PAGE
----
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Blog Club Review

Dour Festival, Dour – Belgium

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By the time Wu-Tang arrive on stage I’m too wasted to count them but apparently it was a full complement! Predictably, they have the crowd in a frenzy without really looking all too bothered about the affair, and though I’m glad to have seen the group together, I have better hazy memories of their members’ various solo turns in dingy Manchester clubs in recent years. As we stagger off to find a spot for some late night dancing, we’re torn between Erol Akan’s Disco 3000 project and earnest Latin beats from Gramatik. In the end we party in both tents before stumbling back to our own.

Waking up in the baking sun with sore heads, we take our time on Friday. Sampling some of the delicious (and reasonably priced) food concessions on offer and sunbathing, we end up missing Com Truise, but arrive at his tent in time to catch Dan Deacon’s bafflingly brilliant live set up. Flanked by two powerhouse drummers and pitch-shifting his screams throughout, the mild-mannered Deacon’s timid accent comes as a shock when he introduces his fifteen minute finale by apologising for the lack of merchandise available. Falling somewhere between Animal Collective and Mixhell, Deacon’s music defies description. Unfortunately his captivating live setup also plays next act, Darkstar, off the stage. Although the trio encounter some difficulties with their monitors from the off, their turgid performance cannot be put down to technical issues. As a big fan of their debut, ‘North’, I coerce the other half to sit at the back for a further twenty minutes before we decide that waiting for ‘Aidy’s Girl is a Computer’ isn’t worth it. A big disappointment.

After refilling our glasses we try to pick which of the plethora of artists on offer to head to next. We plump for Ben UFO over Amon Tobin, and are pleased to find a typical master-class from the young talent. However, as the crowds begin to file out after forty-five minutes, we decide to follow their lead and end up bouncing around to Cyril Hahn’s dancefloor reworks. The Swiss producer has hit the big time and the few of his own productions which make his set suggest that he may be around to stay. Unsurprisingly he milks the crowd’s applause before dropping the ubiquitous ‘Say My Name’ for his finale.  The girls, predictably, went wild.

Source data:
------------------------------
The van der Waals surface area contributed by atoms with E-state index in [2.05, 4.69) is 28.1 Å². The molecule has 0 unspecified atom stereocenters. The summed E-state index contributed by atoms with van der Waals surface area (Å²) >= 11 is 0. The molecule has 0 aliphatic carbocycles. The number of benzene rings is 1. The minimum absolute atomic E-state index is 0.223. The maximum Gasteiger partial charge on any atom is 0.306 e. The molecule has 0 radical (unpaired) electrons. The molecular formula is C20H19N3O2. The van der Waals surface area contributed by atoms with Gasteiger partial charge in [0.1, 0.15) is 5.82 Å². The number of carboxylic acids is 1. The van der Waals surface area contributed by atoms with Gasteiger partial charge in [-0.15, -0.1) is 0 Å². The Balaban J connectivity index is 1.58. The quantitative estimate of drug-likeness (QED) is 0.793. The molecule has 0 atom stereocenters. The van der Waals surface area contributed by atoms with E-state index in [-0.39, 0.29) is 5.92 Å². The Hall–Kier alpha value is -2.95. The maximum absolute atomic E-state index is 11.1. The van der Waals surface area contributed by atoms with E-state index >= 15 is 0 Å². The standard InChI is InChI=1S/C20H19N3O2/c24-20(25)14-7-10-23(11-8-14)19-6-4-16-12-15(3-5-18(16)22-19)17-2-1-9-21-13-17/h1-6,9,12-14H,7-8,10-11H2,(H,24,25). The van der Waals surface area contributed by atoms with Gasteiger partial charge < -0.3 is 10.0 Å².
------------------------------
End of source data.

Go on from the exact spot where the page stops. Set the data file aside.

Four Tet is up next, and his set is stronger than ever. Despite including quite a few newer cuts, like ‘Pyramid’ and ‘The track I’ve been playing…’, his set is a big hit in the tent Modeselektor destroyed 24 hours earlier. Though not as full-on and frenzied as the techno duo, Four Tet remains one of the best live DJs around, and his hour is a highlight for the two of us. In truth the rest of the night is a bit of a blur, but Rustie and Karenn earn ticks on my programme for their high-octane performances, while Nathan Fake’s  is apparently deemed worthy only of an unhappy face in what I assume is my last act before passing out.

The next morning is tough. Waking at 8am and desperately following shade around our campsite, we eventually get ourselves together in time for a Simian Mobile Disco/Jurassic 5/Flying Lotus triple header. Easing ourselves into the London duo’s set by remaining outside the rammed tent, I’m pleased to see them retain their old hits without compromising their minimalist new live show, as ‘It’s the Beat’ segues seamlessly into a punishing ‘Hustler’. This is very much ‘no-frills SMD’, and the Belgian crowd responds as wildly as they had two nights earlier – the intense white lights casting the producers’ huge shadows across the tent. Fully shaken free of any lasting damage from the previous night we head to watch J5 on the main stage. We had been roused awake by James Ford and Jas Shaw, but it was the four L.A. MC’s who wasted no time in getting us into the party spirit. Boundlessly enthusiastic throughout and even featuring an interval for the group’s two resident scratch pioneers Cut Chemist and Nu-Mark to showcase their skills, this was easily the most fun I’ve had watching a festival headline set. No posturing, and seemingly chuffed to be there, Wu-Tang Clan could stand to learn a little from the West Coast!

Continued on page 3

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Grahame Farmer

Grahame Farmer’s love affair with electronic music goes back to the mid-90s when he first began to venture into the UK’s beloved rave culture, finding himself interlaced with some of the country’s most seminal club spaces. A trip to dance music’s anointed holy ground of Ibiza in 1997 then cemented his sense of purpose and laid the foundations for what was to come over the next few decades of his marriage to the music industry.

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